First the techniques for tracking when media queries change / initial state:
- matchMedia - this checks css on the page for media queries and returns a list of them. (see https://developer.mozilla.org/en/DOM/window.matchMedia for more info). Great idea, but the browser penetration for it is not really up to scratch for production (here at Cru Digital we still support IE7+ for production - believe me I wish we didn’t have to, but even IE8 is a NIGHTMARE)
Once a decision has been made on which technique to use, then it is just a case of either choosing the right library that works for your project or rolling your own. The other thing to consider is how you like to be “told” that a media query has been fired (possibly including when entering and exiting a specific media query) – generally there are two ways that this occurs – registering callbacks & having events fired. My personal preference (coming from an MVC programming background) is via events – this makes for cleaner / leaner code and makes sure you don’t have references all over your code base to various other parts of your code base (enabling better garbage collection for non-trivial applications). The final consideration to make is to ensure your library of choice tracks what media query you are currently in, which helps when you want to just do a quick check for the current state of the browser media queries.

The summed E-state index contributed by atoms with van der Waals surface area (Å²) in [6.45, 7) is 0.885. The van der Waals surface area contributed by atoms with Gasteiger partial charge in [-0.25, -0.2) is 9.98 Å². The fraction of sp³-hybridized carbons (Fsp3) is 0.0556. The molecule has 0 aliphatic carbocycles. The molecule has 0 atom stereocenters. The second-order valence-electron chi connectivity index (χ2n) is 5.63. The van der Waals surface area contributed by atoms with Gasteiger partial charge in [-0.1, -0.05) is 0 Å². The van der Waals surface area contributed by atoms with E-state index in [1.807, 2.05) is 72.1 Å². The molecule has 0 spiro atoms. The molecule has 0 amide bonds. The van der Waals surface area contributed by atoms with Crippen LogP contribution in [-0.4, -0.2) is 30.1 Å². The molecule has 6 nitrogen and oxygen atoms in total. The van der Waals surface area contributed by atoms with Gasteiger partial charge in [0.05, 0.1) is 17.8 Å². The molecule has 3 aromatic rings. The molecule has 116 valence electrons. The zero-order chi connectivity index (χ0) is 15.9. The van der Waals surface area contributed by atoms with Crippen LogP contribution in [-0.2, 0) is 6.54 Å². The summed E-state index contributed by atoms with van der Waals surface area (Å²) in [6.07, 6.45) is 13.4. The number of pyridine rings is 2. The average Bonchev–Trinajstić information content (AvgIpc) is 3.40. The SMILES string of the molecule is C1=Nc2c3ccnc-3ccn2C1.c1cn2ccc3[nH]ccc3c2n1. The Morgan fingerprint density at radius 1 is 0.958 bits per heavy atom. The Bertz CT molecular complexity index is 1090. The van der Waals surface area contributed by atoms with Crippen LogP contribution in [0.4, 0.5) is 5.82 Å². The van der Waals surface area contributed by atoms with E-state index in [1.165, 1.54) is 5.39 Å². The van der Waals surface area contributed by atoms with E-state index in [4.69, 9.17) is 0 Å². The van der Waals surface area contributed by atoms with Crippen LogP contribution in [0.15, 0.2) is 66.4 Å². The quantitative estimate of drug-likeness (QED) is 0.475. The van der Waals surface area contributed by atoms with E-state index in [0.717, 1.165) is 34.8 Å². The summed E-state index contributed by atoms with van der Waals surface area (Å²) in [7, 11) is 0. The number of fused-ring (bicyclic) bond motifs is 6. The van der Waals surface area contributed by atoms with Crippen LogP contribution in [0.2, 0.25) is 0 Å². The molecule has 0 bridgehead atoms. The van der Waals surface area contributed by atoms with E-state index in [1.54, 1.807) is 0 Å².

Personally I can’t wait for matchMedia to be more possible to use (ie: browser penetration – come on Chrome & Firefox) and as yet I have not had the chance to use Paul Irish’s matchMedia polyfill, but for the mean time we have used the Conditional CSS technique from Springload (nice one guys!) in a production site (hogsbreath.com.au) and it worked quite well – at least until we got to testing in IE7, IE8 & Android which all don’t have the best support for the :after pseudo element – so there were a couple of little changes to it to make it work for us, but that would not be a problem with the current version of the library.
Whatever you all use – make sure it works for you in your project and above all test, test, test! This is an exciting time to be developing on the web – so much cool new stuff and so much to learn!